There’s no question that solar power has become a much more common fixture in American neighborhoods. Nowadays, you probably don’t question it when you see a house with black panels on the roof. But solar is still evolving in new and exciting ways, and one of the more interesting developments of the past few years is community solar projects. What is community solar, and how does it compare to your own rooftop solar panels? Keep reading to find out.
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What’s Community Solar?
Community solar projects allow homes in the area to connect to a solar-powered grid for renewable energy to power their homes. Your home subscribes to a particular portion of a community solar “garden.” In a way, it’s like plugging in to a different city grid—just one powered by the sun instead of traditional energy sources.
The way you pay for it can vary depending on your area, but in essence, your subscription pays for a portion of the solar farm’s energy production. In return for your solar subscription, you get a credit on your electric bill that’s proportionate to your share of the electricity the solar garden produces. If you exceed this credit, it’s essentially the same as exceeding a rooftop system’s production limits, and you’ll get charged for any amount you use over your subscribed energy level. If you use less than what you subscribed for, your subscription cost may be reduced for that month.
The primary reason community solar gardens have started popping up is due to the accessibility that they offer. Most people now recognize that people need to begin switching to renewable energy resources, but not everyone lives in a home that can accommodate a rooftop solar power system. Perhaps you live in an apartment, you’re renting your home, or the roof’s pitch isn’t right; any of these things can make it impossible for you to put solar panels up. Community solar projects make it possible for anyone who lives in the area to power their home with clean, renewable energy.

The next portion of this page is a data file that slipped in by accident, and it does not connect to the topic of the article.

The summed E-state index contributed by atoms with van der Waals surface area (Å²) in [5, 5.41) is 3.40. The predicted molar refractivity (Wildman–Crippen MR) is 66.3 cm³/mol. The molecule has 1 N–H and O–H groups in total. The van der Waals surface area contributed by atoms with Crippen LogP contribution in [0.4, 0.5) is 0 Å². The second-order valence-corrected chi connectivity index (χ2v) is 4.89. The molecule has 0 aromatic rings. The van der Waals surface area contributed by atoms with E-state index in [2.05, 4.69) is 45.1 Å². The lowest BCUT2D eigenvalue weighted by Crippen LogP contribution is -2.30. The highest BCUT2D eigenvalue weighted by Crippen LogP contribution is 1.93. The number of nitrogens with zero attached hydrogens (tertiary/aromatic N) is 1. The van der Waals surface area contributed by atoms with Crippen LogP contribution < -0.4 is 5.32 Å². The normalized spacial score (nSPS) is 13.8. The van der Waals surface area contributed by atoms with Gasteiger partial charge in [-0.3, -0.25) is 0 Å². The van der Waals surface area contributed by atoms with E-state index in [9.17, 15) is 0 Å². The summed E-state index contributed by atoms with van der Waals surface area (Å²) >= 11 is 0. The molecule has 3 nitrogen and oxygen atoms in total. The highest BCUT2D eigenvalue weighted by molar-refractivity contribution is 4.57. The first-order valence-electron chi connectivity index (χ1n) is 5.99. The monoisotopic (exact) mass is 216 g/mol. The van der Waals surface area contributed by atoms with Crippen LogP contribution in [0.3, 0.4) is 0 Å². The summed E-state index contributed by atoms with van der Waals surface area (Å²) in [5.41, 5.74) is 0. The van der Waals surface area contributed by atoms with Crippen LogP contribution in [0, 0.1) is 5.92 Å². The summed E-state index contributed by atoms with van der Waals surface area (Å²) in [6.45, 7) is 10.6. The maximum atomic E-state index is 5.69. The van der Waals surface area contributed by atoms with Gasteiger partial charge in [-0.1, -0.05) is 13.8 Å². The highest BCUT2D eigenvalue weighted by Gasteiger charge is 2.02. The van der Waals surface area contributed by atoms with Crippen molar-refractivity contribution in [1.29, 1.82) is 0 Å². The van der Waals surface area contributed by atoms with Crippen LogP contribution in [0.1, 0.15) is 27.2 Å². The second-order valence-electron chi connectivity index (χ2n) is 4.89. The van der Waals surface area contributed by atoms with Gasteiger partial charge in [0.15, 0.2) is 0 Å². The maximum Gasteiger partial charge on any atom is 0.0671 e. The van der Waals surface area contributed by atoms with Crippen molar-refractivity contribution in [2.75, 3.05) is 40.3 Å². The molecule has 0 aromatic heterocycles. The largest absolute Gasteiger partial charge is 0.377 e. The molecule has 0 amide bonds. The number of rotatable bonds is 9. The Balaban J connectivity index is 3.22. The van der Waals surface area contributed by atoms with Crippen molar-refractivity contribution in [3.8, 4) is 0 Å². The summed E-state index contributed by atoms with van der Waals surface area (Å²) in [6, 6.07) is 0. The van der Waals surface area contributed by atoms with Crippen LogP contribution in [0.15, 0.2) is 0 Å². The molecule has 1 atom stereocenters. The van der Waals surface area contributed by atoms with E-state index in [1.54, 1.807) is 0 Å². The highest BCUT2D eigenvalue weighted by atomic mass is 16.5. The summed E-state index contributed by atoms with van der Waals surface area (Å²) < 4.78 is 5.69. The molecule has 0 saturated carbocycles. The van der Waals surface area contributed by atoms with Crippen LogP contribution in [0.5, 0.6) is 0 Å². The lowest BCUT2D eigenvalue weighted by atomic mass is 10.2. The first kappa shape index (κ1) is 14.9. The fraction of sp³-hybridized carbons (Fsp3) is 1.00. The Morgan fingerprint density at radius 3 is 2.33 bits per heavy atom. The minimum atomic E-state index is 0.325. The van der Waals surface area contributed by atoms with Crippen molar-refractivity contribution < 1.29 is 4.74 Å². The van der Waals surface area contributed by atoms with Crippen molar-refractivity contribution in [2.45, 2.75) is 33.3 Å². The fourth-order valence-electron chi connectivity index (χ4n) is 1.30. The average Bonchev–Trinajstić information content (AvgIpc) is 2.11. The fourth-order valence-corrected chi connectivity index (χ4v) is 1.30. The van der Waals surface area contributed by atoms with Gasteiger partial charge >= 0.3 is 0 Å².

Solar power systems have a very high upfront cost of tens of thousands of dollars. This is another common barrier for those interested in solar, which might not afford that price tag. Community solar does not come with any upfront equipment costs and requires a monthly payment to the solar garden.
Of course, the benefit of a rooftop solar power system is that you’re not to have to worry about ongoing monthly costs. Once you pay for that equipment, it will continue to generate power for you for decades. On the other hand, community solar will continue to cost you every month and is very similar to just paying to use traditional energy sources.
If you want to switch to solar to go green, a community solar project might work for you. But if you genuinely want to become energy independent, you should search for a solar panel distributor near you to get your rooftop system.